Councilor Dave Myette, after correcting Lewko for his pronunciation of Eidt’s Grove and Gobles Grove, said that he felt Lewko had an objective to stop the development until 2022, an election year.  “This development is going to go ahead,” said Myette. “As for the impact in the future, we can estimate and hope for the best but nobody knows the infinite result.  We can put our ducks in a row as best as we can and I think we have exhausted just about every avenue and scenario that we possibly can … I am looking forward to a site plan being approved and shovels in the ground early this spring.”

Lewko responded that “… it is about making decisions in the right order.  I believe my numbers can be validated.  I am not looking to delay things until election.  If there was a restaurant on the beach tomorrow, I would down there with a glass of wine in my hand and, if there was a dance hall, I would be there with my family enjoying it.  This is about finding something that fits in that area.  It is a finite area with finite resources and we have to be extremely careful.

Councilor Kristan Shrider said that Lewko’s presentation was “very respectable”.  “Each beach offers a different experience … we are very fortunate and the envy of other municipalities because we do have so many different experiences along our waterfront.  With regards to parking and the south end of Port Elgin Beach between Green St. and Izzard (given the Harbour Street sanitary trunk replacement and CCV project), will there be public consultation for that project and will beach parking drop off?”

New CAO Kara Van Myall reported that the work has been “… somewhat staged due to the CCV proposal … we are going to be looking at parking related to the CCV and at the same time the extension from Green Street … there will be an outreach to the public for consultation.”

Amanda Froese, Director of Public Works,  confirmed that there had been public outreach but that the project had been “… put on pause to confirm the size of the sanitary sewer due to the CCV project but that it will go ahead this summer and it will be tied into the parking … between Community Services and Engineering to put all the ideas together, with a consultant still retained … results will be coming through in July/August of this year.”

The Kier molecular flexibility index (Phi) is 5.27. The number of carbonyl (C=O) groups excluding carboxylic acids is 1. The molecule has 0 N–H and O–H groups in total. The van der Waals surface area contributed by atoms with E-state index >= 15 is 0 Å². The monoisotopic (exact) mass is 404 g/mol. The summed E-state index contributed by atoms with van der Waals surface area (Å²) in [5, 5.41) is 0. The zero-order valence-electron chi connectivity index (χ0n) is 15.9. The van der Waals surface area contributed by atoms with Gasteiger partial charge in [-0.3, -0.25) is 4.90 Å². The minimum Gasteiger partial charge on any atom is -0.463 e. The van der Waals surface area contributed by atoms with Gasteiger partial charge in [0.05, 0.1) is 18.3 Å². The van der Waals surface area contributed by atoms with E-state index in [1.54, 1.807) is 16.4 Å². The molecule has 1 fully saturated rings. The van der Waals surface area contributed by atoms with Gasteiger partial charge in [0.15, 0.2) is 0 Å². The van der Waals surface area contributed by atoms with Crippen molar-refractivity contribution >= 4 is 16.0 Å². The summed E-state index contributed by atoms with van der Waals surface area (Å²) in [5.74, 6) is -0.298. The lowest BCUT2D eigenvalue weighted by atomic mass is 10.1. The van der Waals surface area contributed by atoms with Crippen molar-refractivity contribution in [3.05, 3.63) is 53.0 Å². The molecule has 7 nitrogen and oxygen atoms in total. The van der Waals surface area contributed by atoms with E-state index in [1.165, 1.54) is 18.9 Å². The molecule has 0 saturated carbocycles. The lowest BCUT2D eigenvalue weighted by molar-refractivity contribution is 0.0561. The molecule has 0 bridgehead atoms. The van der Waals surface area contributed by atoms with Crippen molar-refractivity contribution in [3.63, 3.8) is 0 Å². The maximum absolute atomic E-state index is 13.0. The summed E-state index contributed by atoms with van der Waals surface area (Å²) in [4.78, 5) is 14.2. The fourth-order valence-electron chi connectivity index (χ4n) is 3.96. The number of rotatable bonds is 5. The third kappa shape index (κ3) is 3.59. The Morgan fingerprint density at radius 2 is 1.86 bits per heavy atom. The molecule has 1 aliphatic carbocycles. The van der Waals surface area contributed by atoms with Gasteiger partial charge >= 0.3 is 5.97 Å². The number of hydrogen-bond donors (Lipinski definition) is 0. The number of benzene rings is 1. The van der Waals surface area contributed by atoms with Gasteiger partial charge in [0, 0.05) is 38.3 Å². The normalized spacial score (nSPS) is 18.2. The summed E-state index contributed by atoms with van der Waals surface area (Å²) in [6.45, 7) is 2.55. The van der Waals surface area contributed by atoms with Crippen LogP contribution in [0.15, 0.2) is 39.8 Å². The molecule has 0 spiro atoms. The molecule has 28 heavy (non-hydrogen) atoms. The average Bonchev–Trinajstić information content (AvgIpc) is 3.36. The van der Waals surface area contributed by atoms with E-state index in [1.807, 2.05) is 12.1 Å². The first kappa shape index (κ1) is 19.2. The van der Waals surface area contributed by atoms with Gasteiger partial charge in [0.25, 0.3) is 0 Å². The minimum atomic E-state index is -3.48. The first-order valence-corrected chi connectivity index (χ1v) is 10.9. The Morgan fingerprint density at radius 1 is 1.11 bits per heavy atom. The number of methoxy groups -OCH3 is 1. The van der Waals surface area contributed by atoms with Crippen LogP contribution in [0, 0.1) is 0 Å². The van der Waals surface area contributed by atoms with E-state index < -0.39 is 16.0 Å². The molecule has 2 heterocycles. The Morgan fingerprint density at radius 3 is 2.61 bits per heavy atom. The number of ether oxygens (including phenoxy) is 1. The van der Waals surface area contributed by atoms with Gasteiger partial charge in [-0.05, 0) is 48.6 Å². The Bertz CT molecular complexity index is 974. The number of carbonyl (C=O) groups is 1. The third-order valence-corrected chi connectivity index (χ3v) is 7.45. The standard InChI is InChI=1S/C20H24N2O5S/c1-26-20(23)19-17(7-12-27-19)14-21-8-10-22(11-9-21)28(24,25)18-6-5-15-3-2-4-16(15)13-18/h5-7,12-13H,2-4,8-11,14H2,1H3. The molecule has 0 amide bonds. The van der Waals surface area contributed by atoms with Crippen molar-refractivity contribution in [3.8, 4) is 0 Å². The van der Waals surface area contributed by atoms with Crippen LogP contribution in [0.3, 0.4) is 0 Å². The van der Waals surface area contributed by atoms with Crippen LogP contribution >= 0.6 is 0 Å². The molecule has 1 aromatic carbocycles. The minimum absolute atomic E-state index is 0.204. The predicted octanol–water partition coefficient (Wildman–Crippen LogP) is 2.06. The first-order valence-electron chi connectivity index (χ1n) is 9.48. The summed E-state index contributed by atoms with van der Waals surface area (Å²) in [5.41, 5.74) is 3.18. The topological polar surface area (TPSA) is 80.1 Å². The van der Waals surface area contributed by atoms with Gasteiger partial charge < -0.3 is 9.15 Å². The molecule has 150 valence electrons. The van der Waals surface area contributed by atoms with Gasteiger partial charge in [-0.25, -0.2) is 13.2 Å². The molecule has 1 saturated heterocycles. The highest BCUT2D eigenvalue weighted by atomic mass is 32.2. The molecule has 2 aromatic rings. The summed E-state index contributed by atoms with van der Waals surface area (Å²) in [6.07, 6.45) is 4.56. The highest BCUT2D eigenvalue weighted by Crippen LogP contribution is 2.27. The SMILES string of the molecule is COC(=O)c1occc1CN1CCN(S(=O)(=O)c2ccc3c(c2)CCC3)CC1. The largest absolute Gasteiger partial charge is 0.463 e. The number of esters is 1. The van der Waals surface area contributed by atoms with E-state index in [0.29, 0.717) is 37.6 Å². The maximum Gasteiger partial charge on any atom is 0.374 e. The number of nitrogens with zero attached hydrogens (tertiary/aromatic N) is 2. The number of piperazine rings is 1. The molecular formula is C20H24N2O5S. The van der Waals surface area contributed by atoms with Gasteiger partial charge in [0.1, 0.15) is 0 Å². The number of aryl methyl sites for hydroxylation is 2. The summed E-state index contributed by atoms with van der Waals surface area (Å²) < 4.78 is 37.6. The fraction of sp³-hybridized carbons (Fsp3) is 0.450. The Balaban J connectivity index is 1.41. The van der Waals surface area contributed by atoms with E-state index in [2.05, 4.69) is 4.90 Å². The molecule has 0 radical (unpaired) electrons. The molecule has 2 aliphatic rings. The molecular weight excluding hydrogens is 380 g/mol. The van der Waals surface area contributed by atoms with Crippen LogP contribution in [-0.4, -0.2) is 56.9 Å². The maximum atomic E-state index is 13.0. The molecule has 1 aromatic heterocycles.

Shrider went on to ask how the projects were related to the Transportation Master Plan.  Froese explain that the Plan was an “overall guide that didn’t specifically answer parking issues with developments”.

Vice Deputy Mayor Mike Myatt commended Lewko for the work he had put into his presentation.  He also pointed him to the Army Corps of Engineers Report regarding lake levels.  “The lake levels are expected to drop and that’s good news.  The other thing is parking is a big issue and we may not be able to replace one spot with one spot. I think it would be nice to have trail linkages and bike parking.  The parking at the Main Beach may not be equal to what we have now.  Is it possible to have additional parking in the Harbour green (Northshore Park) area with 30 or 40 spots with a shuttle?”

Director of Community Services, Jane Jagelewski, said that plans have been in consideration for expanding parking to that area.

Mayor Luke Charbonneau concluded said that there is “… still considerable work to be done on the parking issue and the CCV site plan … all public input is logged and taken seriously and staff will be coming back in the coming months with details of how we are going to re-work this entire area.”